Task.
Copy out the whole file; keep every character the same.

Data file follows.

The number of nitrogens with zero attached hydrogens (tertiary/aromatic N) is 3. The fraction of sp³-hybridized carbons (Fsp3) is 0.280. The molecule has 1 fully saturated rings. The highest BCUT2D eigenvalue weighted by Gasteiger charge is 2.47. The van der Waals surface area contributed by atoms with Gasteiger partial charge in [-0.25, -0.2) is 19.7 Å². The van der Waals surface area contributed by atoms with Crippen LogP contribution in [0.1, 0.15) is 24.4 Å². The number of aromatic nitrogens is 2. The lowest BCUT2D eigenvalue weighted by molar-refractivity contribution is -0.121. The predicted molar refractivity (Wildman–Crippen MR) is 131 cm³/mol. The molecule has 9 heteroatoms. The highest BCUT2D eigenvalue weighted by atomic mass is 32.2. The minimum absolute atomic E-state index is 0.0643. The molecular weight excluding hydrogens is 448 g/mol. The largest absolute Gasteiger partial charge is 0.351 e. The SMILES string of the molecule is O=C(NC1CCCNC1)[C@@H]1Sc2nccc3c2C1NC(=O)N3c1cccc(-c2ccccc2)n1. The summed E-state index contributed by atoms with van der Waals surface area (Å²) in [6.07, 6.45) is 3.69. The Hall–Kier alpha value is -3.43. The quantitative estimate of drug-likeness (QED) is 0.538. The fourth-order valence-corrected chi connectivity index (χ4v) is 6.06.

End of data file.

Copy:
The number of nitrogens with zero attached hydrogens (tertiary/aromatic N) is 3. The fraction of sp³-hybridized carbons (Fsp3) is 0.280. The molecule has 1 fully saturated rings. The highest BCUT2D eigenvalue weighted by Gasteiger charge is 2.47. The van der Waals surface area contributed by atoms with Gasteiger partial charge in [-0.25, -0.2) is 19.7 Å². The van der Waals surface area contributed by atoms with Crippen LogP contribution in [0.1, 0.15) is 24.4 Å². The number of aromatic nitrogens is 2. The lowest BCUT2D eigenvalue weighted by molar-refractivity contribution is -0.121. The predicted molar refractivity (Wildman–Crippen MR) is 131 cm³/mol. The molecule has 9 heteroatoms. The highest BCUT2D eigenvalue weighted by atomic mass is 32.2. The minimum absolute atomic E-state index is 0.0643. The molecular weight excluding hydrogens is 448 g/mol. The largest absolute Gasteiger partial charge is 0.351 e. The SMILES string of the molecule is O=C(NC1CCCNC1)[C@@H]1Sc2nccc3c2C1NC(=O)N3c1cccc(-c2ccccc2)n1. The summed E-state index contributed by atoms with van der Waals surface area (Å²) in [6.07, 6.45) is 3.69. The Hall–Kier alpha value is -3.43. The quantitative estimate of drug-likeness (QED) is 0.538. The fourth-order valence-corrected chi connectivity index (χ4v) is 6.06.